Wall Street’s largest dealers during the fourth quarter eased credit terms to hedge funds and private-equity firms that borrow against securities while provisions for private derivatives trades were little-changed, according to the Federal Reserve.
More banks said credit terms “eased somewhat” than said terms “tightened somewhat” in the three months ended in December, the Fed said today in its December 2010 financing survey. Hedge funds and other investors tried harder to negotiate favorable price terms for deals, with 55 percent of dealers saying that clients “increased somewhat” or “increased considerably” their demands for concessions.
Increased competition from rivals and improvements in the general market functioning were the main reason that terms were loosened, according to the survey released by the Fed in Washington. Nine out of 10 respondents cited each factor as “very important” or “somewhat important” in their easing of terms.
The Fed started the survey in part because the financial crisis “highlighted that a significant volume of credit intermediation has moved outside of the traditional banking sector,” the central bank said last year.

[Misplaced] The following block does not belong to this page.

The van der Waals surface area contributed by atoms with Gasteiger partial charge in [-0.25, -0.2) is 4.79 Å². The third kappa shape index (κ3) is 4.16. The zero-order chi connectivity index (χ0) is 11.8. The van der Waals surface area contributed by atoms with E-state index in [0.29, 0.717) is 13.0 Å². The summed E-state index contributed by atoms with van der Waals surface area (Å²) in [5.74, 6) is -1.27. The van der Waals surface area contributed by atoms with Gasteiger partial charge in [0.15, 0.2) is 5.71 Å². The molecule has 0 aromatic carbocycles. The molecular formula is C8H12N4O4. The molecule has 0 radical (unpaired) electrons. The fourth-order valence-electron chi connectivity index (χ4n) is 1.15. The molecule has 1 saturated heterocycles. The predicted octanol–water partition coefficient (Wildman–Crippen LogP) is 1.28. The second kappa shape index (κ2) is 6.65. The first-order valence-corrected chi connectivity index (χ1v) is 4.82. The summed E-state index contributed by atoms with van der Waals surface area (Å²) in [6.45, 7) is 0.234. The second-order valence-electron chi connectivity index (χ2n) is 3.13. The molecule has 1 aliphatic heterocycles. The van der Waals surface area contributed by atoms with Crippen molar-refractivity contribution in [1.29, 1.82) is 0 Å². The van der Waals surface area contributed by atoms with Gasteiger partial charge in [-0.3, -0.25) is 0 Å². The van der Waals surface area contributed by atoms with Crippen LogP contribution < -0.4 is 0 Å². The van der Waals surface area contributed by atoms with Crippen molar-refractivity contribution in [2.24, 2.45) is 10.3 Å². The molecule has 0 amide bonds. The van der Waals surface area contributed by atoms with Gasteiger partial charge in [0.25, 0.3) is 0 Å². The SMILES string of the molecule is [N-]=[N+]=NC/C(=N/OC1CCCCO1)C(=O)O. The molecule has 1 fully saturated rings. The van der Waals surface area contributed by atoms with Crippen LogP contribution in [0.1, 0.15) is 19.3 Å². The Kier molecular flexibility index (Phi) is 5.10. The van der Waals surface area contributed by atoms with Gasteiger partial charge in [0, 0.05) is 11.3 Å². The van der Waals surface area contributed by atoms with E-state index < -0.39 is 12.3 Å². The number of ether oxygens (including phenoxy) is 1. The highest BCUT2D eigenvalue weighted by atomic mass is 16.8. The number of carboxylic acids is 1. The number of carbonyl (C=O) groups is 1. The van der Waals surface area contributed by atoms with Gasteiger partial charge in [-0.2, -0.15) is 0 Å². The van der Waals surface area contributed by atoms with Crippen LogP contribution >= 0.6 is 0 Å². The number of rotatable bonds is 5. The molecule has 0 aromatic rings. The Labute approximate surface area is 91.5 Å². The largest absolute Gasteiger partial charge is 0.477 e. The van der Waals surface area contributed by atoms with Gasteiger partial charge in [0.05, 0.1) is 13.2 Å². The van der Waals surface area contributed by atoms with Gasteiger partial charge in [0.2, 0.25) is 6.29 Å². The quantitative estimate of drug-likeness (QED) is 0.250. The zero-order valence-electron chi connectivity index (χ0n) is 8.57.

Demand for funding of high-yield, high-risk corporate bonds “increased somewhat” in the three months ended in December compared with the beginning of 2010, according to five of 12 bank responses to the survey. Banks were more willing to trade high-yield bonds with hedge funds, private equity funds and other private investors compared with insurance companies, pension funds or mutual funds, according to the survey.
A minority of banks said legal uncertainties regarding how foreclosure documents have been handled has “worsened somewhat” the functioning of the residential-mortgage-backed securities market, according to four of 13 respondents.
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